Facing down myriad local challenges and considerable global uncertainty, South Africa’s mining leaders sent out a relatively positive combined message at the recent Joburg Mining Indaba.
Attending the event was SRK Consulting principal mining engineer Joseph Mainama who said: “While the context for mining in South Africa remained in many ways daunting, the general tone of the speakers was upbeat. With strong commodity demand currently, and similar prospects from the energy transition in the coming years, the country’s mining experience and resources place us in a good position to generate value.”
At the podium was a long list of industry captains who were well aware of the challenges such as unreliable electricity, constrained rail capacity, crime and the threat of expropriation without compensation. However, the speakers dwelt rather on the successes they were achieving in finding ways to do business, and to overcome hurdles.
“We were reminded by Nico Muller, CEO of Impala Platinum, of the high level of mining expertise that is developed and applied in the country,” he said. “With this depth of local skills and experience – in multiple disciplines – it is possible for mineral deposits to efficiently be turned to account.”
While there is much that can be improved, Gold Fields CEO Chris Griffith highlighted that South Africa still provided a relatively mining friendly jurisdiction. Importantly, investors can be confident of being able to repatriate funds when their projects were profitable – which is a vital ingredient in any successful mining venture.
Looking at how battery minerals are complementary to platinum group metals, Sibanye-Stillwater CEO Neal Froneman could see the energy transition delivering considerable opportunities locally. There was general agreement that many commodities will be in short supply going forward, creating solid price conditions for mineral investments.
“Among the sentiments expressed was that South African mining companies were readily able to expand globally, but that the grass was not always greener on the other side,” Mainama said. “The work ethic of local professionals and engineers was also well regarded, making them valuable to the local industry and sought after by employers abroad.”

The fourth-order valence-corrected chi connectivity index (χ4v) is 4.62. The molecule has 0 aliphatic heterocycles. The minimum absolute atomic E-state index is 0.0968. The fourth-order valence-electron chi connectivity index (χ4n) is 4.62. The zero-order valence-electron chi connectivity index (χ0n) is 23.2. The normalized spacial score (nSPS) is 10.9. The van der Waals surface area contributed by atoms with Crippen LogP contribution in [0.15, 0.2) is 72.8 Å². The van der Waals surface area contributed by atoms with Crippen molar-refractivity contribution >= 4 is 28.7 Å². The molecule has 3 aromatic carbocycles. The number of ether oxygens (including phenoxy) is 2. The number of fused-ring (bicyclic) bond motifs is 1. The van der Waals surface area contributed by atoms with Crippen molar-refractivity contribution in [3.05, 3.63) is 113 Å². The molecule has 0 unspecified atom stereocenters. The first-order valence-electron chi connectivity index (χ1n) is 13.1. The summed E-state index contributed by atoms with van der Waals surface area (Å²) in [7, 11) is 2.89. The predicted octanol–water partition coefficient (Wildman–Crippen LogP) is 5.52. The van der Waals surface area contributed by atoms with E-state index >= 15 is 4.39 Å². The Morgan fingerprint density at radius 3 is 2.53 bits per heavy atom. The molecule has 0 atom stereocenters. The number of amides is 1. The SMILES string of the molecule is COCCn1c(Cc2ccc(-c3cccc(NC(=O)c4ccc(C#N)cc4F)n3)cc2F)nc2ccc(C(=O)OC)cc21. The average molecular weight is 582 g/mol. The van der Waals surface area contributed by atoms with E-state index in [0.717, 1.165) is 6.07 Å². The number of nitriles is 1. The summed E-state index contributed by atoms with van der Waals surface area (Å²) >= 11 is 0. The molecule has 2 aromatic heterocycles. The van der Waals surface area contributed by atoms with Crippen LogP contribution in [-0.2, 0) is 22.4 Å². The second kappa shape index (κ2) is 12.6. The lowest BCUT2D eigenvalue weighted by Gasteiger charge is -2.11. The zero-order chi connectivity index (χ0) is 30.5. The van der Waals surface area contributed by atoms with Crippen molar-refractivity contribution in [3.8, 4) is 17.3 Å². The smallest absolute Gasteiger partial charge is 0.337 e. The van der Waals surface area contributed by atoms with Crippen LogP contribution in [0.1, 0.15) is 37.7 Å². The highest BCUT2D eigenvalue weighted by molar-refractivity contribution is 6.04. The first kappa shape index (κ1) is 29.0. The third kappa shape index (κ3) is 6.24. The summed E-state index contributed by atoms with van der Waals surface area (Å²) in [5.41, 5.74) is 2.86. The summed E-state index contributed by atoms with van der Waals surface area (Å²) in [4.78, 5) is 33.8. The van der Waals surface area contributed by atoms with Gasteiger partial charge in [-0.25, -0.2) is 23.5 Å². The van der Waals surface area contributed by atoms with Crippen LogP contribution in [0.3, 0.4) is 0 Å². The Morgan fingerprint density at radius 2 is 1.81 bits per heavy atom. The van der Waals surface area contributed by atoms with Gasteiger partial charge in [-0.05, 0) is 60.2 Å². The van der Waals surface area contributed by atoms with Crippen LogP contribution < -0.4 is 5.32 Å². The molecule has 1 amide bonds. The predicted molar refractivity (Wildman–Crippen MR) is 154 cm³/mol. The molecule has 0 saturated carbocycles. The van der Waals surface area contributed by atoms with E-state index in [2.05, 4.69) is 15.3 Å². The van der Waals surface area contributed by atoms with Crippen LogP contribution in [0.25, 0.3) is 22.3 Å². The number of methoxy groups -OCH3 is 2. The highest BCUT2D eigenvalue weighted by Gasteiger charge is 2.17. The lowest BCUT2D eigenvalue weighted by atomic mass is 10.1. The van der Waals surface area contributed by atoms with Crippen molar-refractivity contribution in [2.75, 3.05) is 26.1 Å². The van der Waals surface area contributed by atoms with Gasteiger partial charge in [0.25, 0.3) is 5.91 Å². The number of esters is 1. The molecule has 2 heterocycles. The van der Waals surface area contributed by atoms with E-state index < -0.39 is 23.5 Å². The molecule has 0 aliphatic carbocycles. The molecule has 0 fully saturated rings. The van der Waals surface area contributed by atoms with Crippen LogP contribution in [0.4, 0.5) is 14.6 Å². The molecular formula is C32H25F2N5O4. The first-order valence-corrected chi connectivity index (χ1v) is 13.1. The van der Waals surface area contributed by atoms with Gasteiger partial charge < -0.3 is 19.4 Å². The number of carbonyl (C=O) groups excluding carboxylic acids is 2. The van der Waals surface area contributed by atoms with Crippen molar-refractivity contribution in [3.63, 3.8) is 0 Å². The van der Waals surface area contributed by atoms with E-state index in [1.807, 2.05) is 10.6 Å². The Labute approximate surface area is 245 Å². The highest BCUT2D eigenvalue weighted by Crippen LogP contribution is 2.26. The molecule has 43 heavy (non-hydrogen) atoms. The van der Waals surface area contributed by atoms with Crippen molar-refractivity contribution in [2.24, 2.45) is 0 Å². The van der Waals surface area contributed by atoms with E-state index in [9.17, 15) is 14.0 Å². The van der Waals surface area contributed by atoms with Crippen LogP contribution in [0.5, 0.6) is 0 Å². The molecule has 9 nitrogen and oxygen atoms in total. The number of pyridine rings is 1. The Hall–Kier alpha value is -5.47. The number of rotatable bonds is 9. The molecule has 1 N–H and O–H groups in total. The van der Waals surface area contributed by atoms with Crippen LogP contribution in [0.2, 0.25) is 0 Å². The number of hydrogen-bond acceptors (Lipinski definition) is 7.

Well known former Anglo American executive Mark Cutifani also commended the expertise in the country’s mining industry – arguing that there were sufficient skills to grow the sector further. The Covid-19 pandemic had shown, too, that the mining sector is a strong player in collaborative efforts. Where government creates opportunities, therefore, it can rely on the contribution from mining among other stakeholders.
“In another example of mining’s collaborative capacity, Kumba Iron Ore CEO Mpumi Zikalala spoke about the progress being made with government in meeting rail challenges,” said Mainama. “Here, there was an exploration of opportunities for the private sector to own and manage rolling stock to carry their bulk minerals.”
This was a model which had seen successful implementation in countries such as Canada and Germany. There was further discussion too about increasing capacity at the country’s ports – which would be the next step as soon as rail lines could be returned to optimal operation.
Mainama noted that some speakers raised the transformational progress achieved by South African mining companies – in fact putting them at the leading edge among their global counterparts. In particular, Anglo American Platinum CEO Natascha Viljoen made the point that the country was in fact quite far ‘down the track’.
“Viljoen remarked that we often underestimate how much work has been done in transforming the industry,” he said. “In terms of issues like empowerment and community engagement, SA has for years been having the transformation conversations that many countries are only starting now.”